Join us on an FB Live chat today at 2.30 PM to learn more about a unique return to work program to up skill women on a career break!
A personal account of disillusionment through the Rakhi tying at school – this will resonate with so many of you!
I have been convent educated in a co educational school, and my school never had the practice of tying Rakhis to our male classmates. But of course we would get a holiday for the same.
This practice changed after we got a new language teacher when we were in standard five. For the first time, we had a teacher who insisted that we girls tie Rakhi on the wrists of the boys in our class.
Just so you know, Raksha Bandhan is a Hindu festival that celebrates the pledge between brothers and sisters. The sister ties an ostentatious string (Rakhi) on the wrist of her brothers and feeds him sweets. She also prays for the safety and opulence of the brother. The brother in turn vows to protect her throughout her life. The sister also gets a gift from the brother as a token of love.
Being the only child, this diktat of our teacher made me very buoyant. My cousins stayed far away and those days it would take a month to reach if I posted a Rakhi through the pathetic postal system. So this arrangement was fantastic.
We were a class of fifty odd children out of which forty were boys. Among them fifteen were considered intellectuals. Make no mistake, we didn’t judge the intellect parameters, the task was successfully conducted by the herculean grading system and the semesters.
When I came home jumping with joy and asking my parents to buy me thirty Rakhis my mother questioned “Your class has forty boys and you are buying only thirty what about the rest?”
I replied “I would only be tying two Rakhis each to those fifteen scholarly boys as they will be the ones protecting me.”
Since then the ritual of carrying Rakhi would happen each year and I would gaily tie Rakhis to those fifteen boys. I remember the melancholic look in the eyes of the other twenty five boys and feel a sense of guilt rising in me, though I quickly shrugged it off – not just me, all the ten girls in the class chose only those fifteen junior Einsteins as our defender! That justified my action in my mind, and I would be pleased.
Our teacher also remarked that we shouldn’t be limiting tying Rakhis only to our classmates; we should tie it to our juniors and seniors as well. “Mummy, while I understand tying Rakhi to a senior how will a junior protect me?” I had asked my mother somewhat bewildered. I didn’t wait for my mother’s reply. I decided that come whatever may, I am not going to tie Rakhi to those juniors.
Wait! There is more to this story. By the time we reached standard eight those fifteen boys had lost all interest in Rakhi and in this brother sister relationship. The once palpable childhood innocence had vanished. The romantic story books of Mills & Boon circulated in the class and I no longer felt myself connected to those fifteen boys, especially with one in particular.
Ruban, the smartest of the fifteen had once squeezed my hand so hard that I could feel that it was a wrong touch and this boy certainly did not deserve a Rakhi. I was voluptuous and he would often take the chance to brush his hands against my breast. So this ‘brother’ of mine whom I had been tying Rakhi to since three years was actually my molester. In another instance, a senior refused to let me tie Rakhi and instead shoved a chit in my hands with words written straight from Mills & Boon series “Whenever I think of love I think of you.”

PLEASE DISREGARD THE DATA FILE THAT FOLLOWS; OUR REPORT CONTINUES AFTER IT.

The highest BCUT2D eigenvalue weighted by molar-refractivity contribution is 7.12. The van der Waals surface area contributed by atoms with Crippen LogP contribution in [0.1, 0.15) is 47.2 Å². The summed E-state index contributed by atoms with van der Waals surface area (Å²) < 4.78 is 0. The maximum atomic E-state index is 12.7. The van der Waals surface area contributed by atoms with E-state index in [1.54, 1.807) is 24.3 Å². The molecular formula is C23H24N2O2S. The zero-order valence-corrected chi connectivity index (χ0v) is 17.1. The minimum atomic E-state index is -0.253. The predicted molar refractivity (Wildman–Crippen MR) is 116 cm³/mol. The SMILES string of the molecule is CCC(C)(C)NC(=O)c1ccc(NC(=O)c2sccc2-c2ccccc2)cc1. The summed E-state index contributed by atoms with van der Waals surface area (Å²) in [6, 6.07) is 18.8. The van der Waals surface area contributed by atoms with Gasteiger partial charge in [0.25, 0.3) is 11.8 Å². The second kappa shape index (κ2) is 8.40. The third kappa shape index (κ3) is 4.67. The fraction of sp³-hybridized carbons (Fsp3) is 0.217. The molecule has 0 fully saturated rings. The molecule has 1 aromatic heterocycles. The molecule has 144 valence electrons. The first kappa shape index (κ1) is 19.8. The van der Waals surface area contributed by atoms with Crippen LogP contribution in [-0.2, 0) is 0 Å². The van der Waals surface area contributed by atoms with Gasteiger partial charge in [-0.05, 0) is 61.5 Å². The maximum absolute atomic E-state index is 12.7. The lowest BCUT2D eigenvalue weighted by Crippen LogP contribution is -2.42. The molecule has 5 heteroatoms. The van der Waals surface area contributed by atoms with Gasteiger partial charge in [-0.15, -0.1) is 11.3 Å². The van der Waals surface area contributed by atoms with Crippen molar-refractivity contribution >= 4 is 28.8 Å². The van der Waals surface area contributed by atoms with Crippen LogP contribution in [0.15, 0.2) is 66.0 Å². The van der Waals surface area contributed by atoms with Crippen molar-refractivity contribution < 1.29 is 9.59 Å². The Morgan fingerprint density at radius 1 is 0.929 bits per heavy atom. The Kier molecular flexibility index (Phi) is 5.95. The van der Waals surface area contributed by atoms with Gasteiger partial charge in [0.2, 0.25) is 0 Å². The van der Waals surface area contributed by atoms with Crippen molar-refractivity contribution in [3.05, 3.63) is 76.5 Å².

I don’t remember the exact year when I stopped tying Rakhi, but I do remember I lost trust for these ‘pseudo brothers’. I would ask – what about tying Rakhi to a sister or a girl friend?
To me a man cannot be my protector. In the school it was a man, who had abused me, the same happened at the college as well. The molesters are out in the open and me putting my faith on them as my defenders, my brothers is utter rubbish! It’s a shame to that beautiful relationship.
Don’t get me wrong please. I am not here to advocate you against Raksha Bandhan. I am here to share a message out loud with society.
Feminism is not about hating a man or boycotting him; it’s just that feminists believe men and women to be equal. And we women deserve the same rights as men in society.
So please stop glorifying a boy/man during Raksha Bandhan. Celebrate it the feminist way. Also unlike me do not make any discrimination when you tie Rakhi to the boys in your class. You won’t be able to forgive yourself later.
Image source: pexels
Women's Web is an open platform that publishes a diversity of views. Individual posts do not necessarily represent the platform's views and opinions at all times. If you have a complementary or differing point of view, sign up and start sharing your views too!
Rimli Bhattacharya is a First class gold medalist in Mechanical Engineering from National Institute of
Pingback: How I Decided Upon My Feminist Raksha Bandhan – Rimlismusings
Boys, Promise To Respect Every Woman, Instead Of Promising To Protect One On Rakshabandhan!
Why Is Rakhi Only For Brothers, Mumma?
A Message For My Daughter On This Raksha Bandhan Day: The Hero Lies In You!
It Took Me Years To Realise That When I Had My Sister I Didn’t Really Need A Brother!
Stay updated with our Weekly Newsletter or Daily Summary - or both!